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rpm vs torque for actuator build

Discussion in 'DIY Motion Simulator Building Q&A / FAQ' started by Mortisedsnail36, Mar 10, 2020.

  1. Mortisedsnail36

    Mortisedsnail36 New Member

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    ok so my understanding is the goal is to move a min of 4 inch a sec while loaded. now most servos are rated at 3000 rpm if lead was 2mm that would be almost 4inch a sec unloaded. now say we went to a 6000rpm servo and a lead of 1mm would results be the same but torque output multiplied by the reduction in lead. none of this is taking into account ramp up speed or anything. I'm just trying to figure out if I should aim for rpm based or straight torque base build for an actuator. also is there any easy way to figure lifting capability of a setup in theory.
  2. Ads Master

    Ads Master

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  3. Gadget999

    Gadget999 Active Member

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    do you want a ballscrew actuator, a chain / belt drive or a lever arm ?
  4. adgun

    adgun Active Member

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    1 watt is 1 newton with a speed of 1 meter a second.
    actuator speed 100mm a second ,so 1 watt will give 10 newton minus screw efficenty
    ballscrew efficienty is 90% so every watt will give 9 newton force
  5. Mortisedsnail36

    Mortisedsnail36 New Member

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    I'm just want raw figures as if it were direct drive. I'm figuring less lead more lifing power and more lead less lifting power. based on vertical load. and how rotational torque translates into lbs lifted vs the amount of lead to the amount of speed.
  6. adgun

    adgun Active Member

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    it stays the same what pitch you use, its the speed that counts!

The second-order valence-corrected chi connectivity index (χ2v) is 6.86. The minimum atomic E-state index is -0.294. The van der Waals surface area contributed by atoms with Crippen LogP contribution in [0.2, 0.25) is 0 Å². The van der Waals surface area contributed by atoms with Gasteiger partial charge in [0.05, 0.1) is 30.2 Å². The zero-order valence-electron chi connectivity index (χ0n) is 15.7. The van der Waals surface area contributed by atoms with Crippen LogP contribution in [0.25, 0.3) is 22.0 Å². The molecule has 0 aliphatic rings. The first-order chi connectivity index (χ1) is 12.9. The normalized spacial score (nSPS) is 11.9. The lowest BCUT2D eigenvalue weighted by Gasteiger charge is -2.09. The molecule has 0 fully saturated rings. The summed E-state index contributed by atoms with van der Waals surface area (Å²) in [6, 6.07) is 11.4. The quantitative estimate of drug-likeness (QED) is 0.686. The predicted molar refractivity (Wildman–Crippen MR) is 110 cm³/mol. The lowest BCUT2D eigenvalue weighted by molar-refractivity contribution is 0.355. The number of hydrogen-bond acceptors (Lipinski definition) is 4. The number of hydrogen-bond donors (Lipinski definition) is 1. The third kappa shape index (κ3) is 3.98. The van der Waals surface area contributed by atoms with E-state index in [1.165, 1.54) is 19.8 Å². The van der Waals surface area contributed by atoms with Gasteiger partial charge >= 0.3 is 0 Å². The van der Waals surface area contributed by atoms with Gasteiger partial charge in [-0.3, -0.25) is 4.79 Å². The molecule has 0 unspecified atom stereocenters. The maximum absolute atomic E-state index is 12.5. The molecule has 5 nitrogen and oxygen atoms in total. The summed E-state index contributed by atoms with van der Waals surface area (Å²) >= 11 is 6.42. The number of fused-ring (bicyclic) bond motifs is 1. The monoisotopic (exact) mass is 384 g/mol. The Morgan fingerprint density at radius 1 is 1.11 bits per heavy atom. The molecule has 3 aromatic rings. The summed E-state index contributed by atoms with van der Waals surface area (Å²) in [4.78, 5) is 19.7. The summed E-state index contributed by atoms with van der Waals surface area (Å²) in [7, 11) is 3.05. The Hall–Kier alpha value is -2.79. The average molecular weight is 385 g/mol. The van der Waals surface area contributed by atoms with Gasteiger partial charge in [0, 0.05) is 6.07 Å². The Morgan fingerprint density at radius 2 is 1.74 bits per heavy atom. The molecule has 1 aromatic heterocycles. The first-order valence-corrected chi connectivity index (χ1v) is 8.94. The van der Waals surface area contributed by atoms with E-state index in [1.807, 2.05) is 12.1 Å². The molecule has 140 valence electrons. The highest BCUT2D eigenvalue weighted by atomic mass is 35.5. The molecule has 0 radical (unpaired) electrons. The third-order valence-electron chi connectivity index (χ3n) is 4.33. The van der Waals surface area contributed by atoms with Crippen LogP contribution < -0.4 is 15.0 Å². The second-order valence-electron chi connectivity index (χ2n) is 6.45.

also with rotation its the same rpm with lever lenght gives the speed
    you can make nm from newton every watt
    4,5 newton is 1 lbs
  7. Agosky

    Agosky New Member SimAxe Beta Tester Gold Contributor

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    You can’t think ”rpm based or torque based”, you need to know required velocity and force and start from there.
    Power = torque x rpm = force x velocity.
    So if your lead drops from 2 to 1, you get only half speed but double force. In your first example, 3000rpm servo 2mm lead versus 6000rpm servo 1mm lead. If those servos have equal torque then your force doubles and speed stays the same, BUT with equal torque that 6000rpm servo has double amount of power also. With a constant amount of power you can only trade force for velocity or vice versa. So as you said, ”less lead more lifing power and more lead less lifting power”.

    Needed torque for ballscrew:
    Torque = Force x Lead / (2 x PI x eff)
    Linear force of ballscrew:
    Force = Torque x 2 x PI x eff / Lead
    Should work with SI or imperial units: in-lbs, lbs, and inches, or N-m, N, and meters.
    Efficiency 0,90 should be close.